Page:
Hallelujah – for vibraphone and computer


Program Notes

This piece is a praise on things and events that are beyond my comprehension and control. Effect of subtle sonic changes on my mind, body, and soul is an example of such things.

Hardware Setup and Instruments

  1. One vibraphone with a working motor
  2. Soft mallets  and a bow
  3. A computer with SuperCollider : Setup the computer near the vibraphone so that you may see the screen. A Macintosh is preferred but not necessary. The SuperCollider application can be downloaded for free at www.audiosynth.com
  4. Hallelujah.scd file: The file can be downloaded from here
  5. One audio interface and one microphone : Connect a condenser microphone into the input 1 of the interface. Connect the interface to the computer.  Alternatively, you can use a USB microphone and no interface.
  6. A sound reinforcement system: connect the stereo output of the interface to the speaker(s). The speakers should be located in close distance to the vibraphone. Putting the speaker right behind the performer should work in small-medium sized venue.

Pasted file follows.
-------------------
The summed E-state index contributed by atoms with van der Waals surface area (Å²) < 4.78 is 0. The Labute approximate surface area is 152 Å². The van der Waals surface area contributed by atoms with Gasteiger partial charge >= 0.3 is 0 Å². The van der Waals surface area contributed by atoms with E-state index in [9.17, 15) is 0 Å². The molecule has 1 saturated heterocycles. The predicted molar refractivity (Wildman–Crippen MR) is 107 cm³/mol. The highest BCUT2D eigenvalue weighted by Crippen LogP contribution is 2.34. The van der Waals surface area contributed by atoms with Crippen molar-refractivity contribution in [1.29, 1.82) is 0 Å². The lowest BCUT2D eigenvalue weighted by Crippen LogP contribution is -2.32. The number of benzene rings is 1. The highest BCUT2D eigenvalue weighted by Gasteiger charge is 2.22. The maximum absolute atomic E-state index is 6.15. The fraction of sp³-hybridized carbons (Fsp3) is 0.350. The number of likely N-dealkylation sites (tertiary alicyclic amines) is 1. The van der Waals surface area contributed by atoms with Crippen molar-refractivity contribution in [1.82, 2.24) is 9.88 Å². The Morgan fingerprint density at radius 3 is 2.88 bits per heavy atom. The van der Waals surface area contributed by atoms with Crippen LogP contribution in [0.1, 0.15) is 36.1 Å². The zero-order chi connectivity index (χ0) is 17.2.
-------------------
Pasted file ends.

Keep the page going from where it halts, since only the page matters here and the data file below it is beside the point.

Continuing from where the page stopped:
Performance Notes

  1. Volume : The overall volume of the piece should not be loud. The computer part should be just loud enough to hear the pulsing between the vibraphone and the sine tone parts.
  2. Pedal : Pedal is always on. Muffle notes with the mallet on mm 51 (notated with ‘x’ ).
  3. Motor : Set to slow.  Motor is on from mm 53 to 79.
  4. Bowing : There are three notes in the vibraphone part that needs to be bowed (mm 65, 74, and 76).
  5. Pedal : Setup the vibraphone so that the pedal is always on.
  6. Count-In : Measure 1 starts after four beats of count in. Refer to the Visual Click Track window on the computer screen. The performer may interpret the timing of the notes.
  7. Notation of Computer Part : The computer part has three odd-shaped note heads. The rectangle represents a sine tone that changes its frequency when a vibraphone notes are played. The triangle represents a wobbly tone with rhythmic variation. And the diamond represents a note with rich overtones. All computer parts are long and gradual. You may start to notice the computer part about a measure or two after they are triggered at the notated measures. For example. the rectangular note in measure 5 will start to have a audible volume at around measure 6.

How to Run the Computer Part

  1. Make sure that your audio interface is set as the default input and output device for the computer.
  2. Open Haellelujah.scd file in SuperCollider
  3. Go to Menu and select Language->Evaluate File.
  4. Measure 1 starts after four beats count in.
  5. Press command+period (.) or select Language->Stop to stop the computer part
  6. Repeat steps 2-5 for rehearsal and practice.